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Anxiety is a normal response to stressors in a person’s life. People often experience anxiety when on a first date, public speaking, starting a new job, making an important decision and in a host of other circumstances. Experiencing mild anxiety before new experiences can actually be beneficial. However, there are times when anxiety starts to interfere with life, making it difficult to function on a day-to-day basis. About 18 percent of the U.S. population, in any given year, will experience an excessive amount of anxiety.

When Anxiety Becomes a Problem

Sometimes people experience debilitating anxiety after going through traumatic experiences, social interactions, specific fears or general worry about numerous events or activities. When worry becomes excessive, some people experience panic attacks.

Panic attacks occur when someone has intense, sudden fear.

Some symptoms of panic attacks include muscle tension, shortness of breath, chest pain, sweating, pounding heart, feeling of choking, nausea, chills, hot flushes, fear of dying or fear of losing control.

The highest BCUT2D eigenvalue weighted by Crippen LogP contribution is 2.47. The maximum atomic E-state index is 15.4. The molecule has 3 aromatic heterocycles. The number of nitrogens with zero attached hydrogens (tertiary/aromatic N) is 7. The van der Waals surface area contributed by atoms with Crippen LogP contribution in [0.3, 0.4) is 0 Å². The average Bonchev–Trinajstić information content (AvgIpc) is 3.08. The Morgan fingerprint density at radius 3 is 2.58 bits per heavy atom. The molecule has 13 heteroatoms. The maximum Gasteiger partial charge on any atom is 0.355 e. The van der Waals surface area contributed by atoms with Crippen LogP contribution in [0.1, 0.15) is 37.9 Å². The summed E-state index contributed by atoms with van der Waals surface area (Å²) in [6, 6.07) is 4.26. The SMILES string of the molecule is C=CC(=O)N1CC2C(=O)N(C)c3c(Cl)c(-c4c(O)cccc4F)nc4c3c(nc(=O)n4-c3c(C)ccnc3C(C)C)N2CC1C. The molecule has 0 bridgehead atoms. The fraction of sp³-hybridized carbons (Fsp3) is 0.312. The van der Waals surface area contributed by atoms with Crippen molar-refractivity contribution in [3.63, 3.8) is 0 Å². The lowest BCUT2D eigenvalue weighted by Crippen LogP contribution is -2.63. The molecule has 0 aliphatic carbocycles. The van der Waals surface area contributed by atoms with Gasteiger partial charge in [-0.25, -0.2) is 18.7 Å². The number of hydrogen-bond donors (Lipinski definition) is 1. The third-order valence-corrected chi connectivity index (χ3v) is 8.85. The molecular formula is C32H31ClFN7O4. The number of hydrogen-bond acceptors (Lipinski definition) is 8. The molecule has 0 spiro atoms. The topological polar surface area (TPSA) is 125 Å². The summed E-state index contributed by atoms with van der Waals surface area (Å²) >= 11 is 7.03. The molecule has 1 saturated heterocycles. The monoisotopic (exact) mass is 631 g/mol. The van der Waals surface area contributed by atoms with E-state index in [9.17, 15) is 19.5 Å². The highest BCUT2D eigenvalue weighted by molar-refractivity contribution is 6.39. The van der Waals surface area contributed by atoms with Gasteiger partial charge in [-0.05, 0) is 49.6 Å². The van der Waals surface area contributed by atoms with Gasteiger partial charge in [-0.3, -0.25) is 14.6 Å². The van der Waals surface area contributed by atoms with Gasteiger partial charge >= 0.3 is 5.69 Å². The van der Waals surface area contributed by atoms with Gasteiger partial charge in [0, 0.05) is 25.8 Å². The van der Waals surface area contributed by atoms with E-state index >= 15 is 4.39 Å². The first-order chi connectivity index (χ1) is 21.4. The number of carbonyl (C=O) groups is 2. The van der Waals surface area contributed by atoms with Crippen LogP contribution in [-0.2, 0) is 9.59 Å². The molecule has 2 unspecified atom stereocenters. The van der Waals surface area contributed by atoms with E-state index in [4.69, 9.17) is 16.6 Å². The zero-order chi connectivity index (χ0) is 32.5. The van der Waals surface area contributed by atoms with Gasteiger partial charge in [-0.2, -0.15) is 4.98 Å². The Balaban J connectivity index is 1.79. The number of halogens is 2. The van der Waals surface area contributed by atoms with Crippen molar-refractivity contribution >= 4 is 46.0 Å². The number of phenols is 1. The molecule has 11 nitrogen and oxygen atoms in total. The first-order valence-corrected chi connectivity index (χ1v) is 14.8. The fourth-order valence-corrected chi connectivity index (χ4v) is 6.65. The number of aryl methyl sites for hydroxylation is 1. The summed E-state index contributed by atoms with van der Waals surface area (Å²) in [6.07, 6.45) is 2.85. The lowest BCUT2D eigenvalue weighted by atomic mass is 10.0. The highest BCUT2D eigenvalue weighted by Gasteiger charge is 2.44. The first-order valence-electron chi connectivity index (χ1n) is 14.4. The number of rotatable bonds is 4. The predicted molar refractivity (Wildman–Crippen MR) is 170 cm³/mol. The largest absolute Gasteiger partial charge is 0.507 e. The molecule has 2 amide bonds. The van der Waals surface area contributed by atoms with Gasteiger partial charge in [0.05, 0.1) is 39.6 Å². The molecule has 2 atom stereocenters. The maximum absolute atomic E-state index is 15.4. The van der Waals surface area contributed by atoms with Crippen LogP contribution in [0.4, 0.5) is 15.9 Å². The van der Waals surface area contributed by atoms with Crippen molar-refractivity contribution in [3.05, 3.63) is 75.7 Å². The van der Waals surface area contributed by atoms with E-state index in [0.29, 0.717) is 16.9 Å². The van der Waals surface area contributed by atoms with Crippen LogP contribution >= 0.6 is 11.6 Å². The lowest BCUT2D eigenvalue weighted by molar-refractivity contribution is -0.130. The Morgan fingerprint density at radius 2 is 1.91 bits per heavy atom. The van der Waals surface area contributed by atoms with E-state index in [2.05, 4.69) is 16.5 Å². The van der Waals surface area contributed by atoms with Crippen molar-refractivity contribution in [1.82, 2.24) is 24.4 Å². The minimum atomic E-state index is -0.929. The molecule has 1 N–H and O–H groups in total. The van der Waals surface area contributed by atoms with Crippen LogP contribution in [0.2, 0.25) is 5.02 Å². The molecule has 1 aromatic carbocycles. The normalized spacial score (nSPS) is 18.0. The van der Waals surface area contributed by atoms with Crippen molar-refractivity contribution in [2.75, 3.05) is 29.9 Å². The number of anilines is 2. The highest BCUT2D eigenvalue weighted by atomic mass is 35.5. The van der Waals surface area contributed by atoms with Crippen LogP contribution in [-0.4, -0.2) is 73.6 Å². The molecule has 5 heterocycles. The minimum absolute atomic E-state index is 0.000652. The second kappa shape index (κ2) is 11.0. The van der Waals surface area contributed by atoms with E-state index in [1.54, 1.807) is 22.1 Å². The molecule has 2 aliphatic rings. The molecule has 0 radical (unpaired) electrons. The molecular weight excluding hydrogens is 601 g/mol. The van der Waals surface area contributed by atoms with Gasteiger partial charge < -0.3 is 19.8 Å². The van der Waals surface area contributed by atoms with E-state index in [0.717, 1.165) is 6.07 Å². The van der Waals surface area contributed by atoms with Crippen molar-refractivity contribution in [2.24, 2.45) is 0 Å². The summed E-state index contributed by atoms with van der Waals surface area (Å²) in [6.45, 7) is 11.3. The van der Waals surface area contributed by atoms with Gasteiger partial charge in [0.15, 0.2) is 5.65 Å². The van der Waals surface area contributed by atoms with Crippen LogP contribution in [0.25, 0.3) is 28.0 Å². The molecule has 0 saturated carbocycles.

Anxiety in children sometimes looks different than anxiety in adults. Children with anxiety may appear to have behavioral problems similar to ADHD. Children may have difficulty concentrating and appear easily distracted in the classroom or at home.

Children with anxiety often fidget and have difficulty sitting still. Some children may complain of stomach aches or headaches. When anxiety starts to interfere with your life, it may be time for help.

What can you do?

Cognitive Behavioral Therapy, and sometimes Trauma-Focused Cognitive Behavioral Therapy, can work for many people experiencing anxiety disorders. New Day Recovery therapists are trained to help you deal with and conquer anxiety problems.

Some helpful questions to ask yourself may be, “Am I having…”

  • depressed mood or sadness in most days?
  • decreased interest or pleasure in things I used to like?
  • unintentional weight loss or weight gain?
  • sleep problems (too much or not enough)?
  • low energy?
  • feelings of worthlessness or excessive guilt?
  • difficulty concentrating at work, school, or home?
  • thoughts of death or suicide?

Answering “yes” to several of the above questions may indicate that depression is interfering with your life. New Day Recovery can help, call us today for an appointment at +1 (405)-525-0452.